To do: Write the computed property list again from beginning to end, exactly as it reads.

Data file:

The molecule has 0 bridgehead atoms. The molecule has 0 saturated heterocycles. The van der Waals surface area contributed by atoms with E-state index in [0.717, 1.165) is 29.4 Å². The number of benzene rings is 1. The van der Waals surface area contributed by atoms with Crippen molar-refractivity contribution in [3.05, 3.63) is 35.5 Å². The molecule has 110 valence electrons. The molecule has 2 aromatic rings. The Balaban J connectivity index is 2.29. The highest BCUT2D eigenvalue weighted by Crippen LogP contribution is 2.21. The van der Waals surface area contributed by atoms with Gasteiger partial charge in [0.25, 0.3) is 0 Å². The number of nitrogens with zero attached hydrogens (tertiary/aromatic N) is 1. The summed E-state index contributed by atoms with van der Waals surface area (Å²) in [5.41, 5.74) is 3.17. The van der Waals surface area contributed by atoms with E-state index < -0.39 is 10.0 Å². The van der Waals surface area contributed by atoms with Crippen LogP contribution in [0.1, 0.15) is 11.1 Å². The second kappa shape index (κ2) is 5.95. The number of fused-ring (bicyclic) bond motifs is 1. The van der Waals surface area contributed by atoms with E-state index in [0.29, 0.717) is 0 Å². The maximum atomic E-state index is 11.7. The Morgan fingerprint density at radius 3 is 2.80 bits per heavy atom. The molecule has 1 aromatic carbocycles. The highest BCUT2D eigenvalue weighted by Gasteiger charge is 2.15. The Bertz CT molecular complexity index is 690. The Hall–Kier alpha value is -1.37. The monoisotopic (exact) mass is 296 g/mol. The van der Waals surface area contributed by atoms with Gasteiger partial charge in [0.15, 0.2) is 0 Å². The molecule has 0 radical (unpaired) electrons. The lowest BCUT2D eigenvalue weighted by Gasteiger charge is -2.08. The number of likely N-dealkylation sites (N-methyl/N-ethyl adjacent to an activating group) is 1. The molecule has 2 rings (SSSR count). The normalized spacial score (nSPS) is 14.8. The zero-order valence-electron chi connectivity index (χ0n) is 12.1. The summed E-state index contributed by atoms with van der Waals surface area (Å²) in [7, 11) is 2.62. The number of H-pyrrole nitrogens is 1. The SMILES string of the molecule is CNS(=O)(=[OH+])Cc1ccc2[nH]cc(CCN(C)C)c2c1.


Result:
The molecule has 0 bridgehead atoms. The molecule has 0 saturated heterocycles. The van der Waals surface area contributed by atoms with E-state index in [0.717, 1.165) is 29.4 Å². The number of benzene rings is 1. The van der Waals surface area contributed by atoms with Crippen molar-refractivity contribution in [3.05, 3.63) is 35.5 Å². The molecule has 110 valence electrons. The molecule has 2 aromatic rings. The Balaban J connectivity index is 2.29. The highest BCUT2D eigenvalue weighted by Crippen LogP contribution is 2.21. The van der Waals surface area contributed by atoms with Gasteiger partial charge in [0.25, 0.3) is 0 Å². The number of nitrogens with zero attached hydrogens (tertiary/aromatic N) is 1. The summed E-state index contributed by atoms with van der Waals surface area (Å²) in [5.41, 5.74) is 3.17. The van der Waals surface area contributed by atoms with E-state index < -0.39 is 10.0 Å². The van der Waals surface area contributed by atoms with Crippen LogP contribution in [0.1, 0.15) is 11.1 Å². The second kappa shape index (κ2) is 5.95. The number of fused-ring (bicyclic) bond motifs is 1. The van der Waals surface area contributed by atoms with E-state index in [0.29, 0.717) is 0 Å². The maximum atomic E-state index is 11.7. The Morgan fingerprint density at radius 3 is 2.80 bits per heavy atom. The molecule has 1 aromatic carbocycles. The highest BCUT2D eigenvalue weighted by Gasteiger charge is 2.15. The Bertz CT molecular complexity index is 690. The Hall–Kier alpha value is -1.37. The monoisotopic (exact) mass is 296 g/mol. The van der Waals surface area contributed by atoms with Gasteiger partial charge in [0.15, 0.2) is 0 Å². The molecule has 0 radical (unpaired) electrons. The lowest BCUT2D eigenvalue weighted by Gasteiger charge is -2.08. The number of likely N-dealkylation sites (N-methyl/N-ethyl adjacent to an activating group) is 1. The molecule has 2 rings (SSSR count). The normalized spacial score (nSPS) is 14.8. The zero-order valence-electron chi connectivity index (χ0n) is 12.1. The summed E-state index contributed by atoms with van der Waals surface area (Å²) in [7, 11) is 2.62. The number of H-pyrrole nitrogens is 1. The SMILES string of the molecule is CNS(=O)(=[OH+])Cc1ccc2[nH]cc(CCN(C)C)c2c1.